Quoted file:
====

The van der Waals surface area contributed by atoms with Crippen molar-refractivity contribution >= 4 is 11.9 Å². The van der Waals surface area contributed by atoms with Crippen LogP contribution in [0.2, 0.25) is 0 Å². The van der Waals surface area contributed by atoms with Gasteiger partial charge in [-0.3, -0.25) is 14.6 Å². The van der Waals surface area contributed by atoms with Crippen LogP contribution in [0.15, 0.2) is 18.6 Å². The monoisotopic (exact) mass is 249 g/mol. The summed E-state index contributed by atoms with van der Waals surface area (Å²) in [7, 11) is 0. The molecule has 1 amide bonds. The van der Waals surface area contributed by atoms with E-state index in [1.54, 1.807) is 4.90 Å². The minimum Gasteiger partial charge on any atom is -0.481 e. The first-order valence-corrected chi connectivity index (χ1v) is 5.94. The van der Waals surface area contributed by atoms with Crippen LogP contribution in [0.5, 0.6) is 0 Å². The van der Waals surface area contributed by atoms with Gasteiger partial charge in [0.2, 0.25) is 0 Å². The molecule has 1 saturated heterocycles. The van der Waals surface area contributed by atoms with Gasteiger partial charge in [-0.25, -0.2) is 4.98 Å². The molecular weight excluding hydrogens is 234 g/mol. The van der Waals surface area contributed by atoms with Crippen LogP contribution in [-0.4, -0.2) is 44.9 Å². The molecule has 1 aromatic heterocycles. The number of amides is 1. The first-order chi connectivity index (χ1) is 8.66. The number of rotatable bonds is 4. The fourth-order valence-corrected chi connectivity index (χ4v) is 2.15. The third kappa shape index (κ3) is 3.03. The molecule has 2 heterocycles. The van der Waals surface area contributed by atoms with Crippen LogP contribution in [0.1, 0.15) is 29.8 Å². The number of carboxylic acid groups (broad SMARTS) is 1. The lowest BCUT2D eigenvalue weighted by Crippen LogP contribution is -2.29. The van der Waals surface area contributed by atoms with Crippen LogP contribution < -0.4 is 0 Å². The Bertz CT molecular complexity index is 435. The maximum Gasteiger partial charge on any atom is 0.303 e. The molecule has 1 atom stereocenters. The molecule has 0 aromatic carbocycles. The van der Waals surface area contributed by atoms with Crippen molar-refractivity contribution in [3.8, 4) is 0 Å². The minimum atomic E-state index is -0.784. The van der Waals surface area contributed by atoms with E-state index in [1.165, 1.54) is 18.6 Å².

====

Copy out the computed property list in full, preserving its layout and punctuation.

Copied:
The van der Waals surface area contributed by atoms with Crippen molar-refractivity contribution >= 4 is 11.9 Å². The van der Waals surface area contributed by atoms with Crippen LogP contribution in [0.2, 0.25) is 0 Å². The van der Waals surface area contributed by atoms with Gasteiger partial charge in [-0.3, -0.25) is 14.6 Å². The van der Waals surface area contributed by atoms with Crippen LogP contribution in [0.15, 0.2) is 18.6 Å². The monoisotopic (exact) mass is 249 g/mol. The summed E-state index contributed by atoms with van der Waals surface area (Å²) in [7, 11) is 0. The molecule has 1 amide bonds. The van der Waals surface area contributed by atoms with E-state index in [1.54, 1.807) is 4.90 Å². The minimum Gasteiger partial charge on any atom is -0.481 e. The first-order valence-corrected chi connectivity index (χ1v) is 5.94. The van der Waals surface area contributed by atoms with Crippen LogP contribution in [0.5, 0.6) is 0 Å². The van der Waals surface area contributed by atoms with Gasteiger partial charge in [0.2, 0.25) is 0 Å². The molecule has 1 saturated heterocycles. The van der Waals surface area contributed by atoms with Gasteiger partial charge in [-0.25, -0.2) is 4.98 Å². The molecular weight excluding hydrogens is 234 g/mol. The van der Waals surface area contributed by atoms with Crippen LogP contribution in [-0.4, -0.2) is 44.9 Å². The molecule has 1 aromatic heterocycles. The number of amides is 1. The first-order chi connectivity index (χ1) is 8.66. The number of rotatable bonds is 4. The fourth-order valence-corrected chi connectivity index (χ4v) is 2.15. The third kappa shape index (κ3) is 3.03. The molecule has 2 heterocycles. The van der Waals surface area contributed by atoms with Crippen LogP contribution in [0.1, 0.15) is 29.8 Å². The number of carboxylic acid groups (broad SMARTS) is 1. The lowest BCUT2D eigenvalue weighted by Crippen LogP contribution is -2.29. The van der Waals surface area contributed by atoms with Crippen LogP contribution < -0.4 is 0 Å². The Bertz CT molecular complexity index is 435. The maximum Gasteiger partial charge on any atom is 0.303 e. The molecule has 1 atom stereocenters. The molecule has 0 aromatic carbocycles. The van der Waals surface area contributed by atoms with Crippen molar-refractivity contribution in [3.8, 4) is 0 Å². The minimum atomic E-state index is -0.784. The van der Waals surface area contributed by atoms with E-state index in [1.165, 1.54) is 18.6 Å².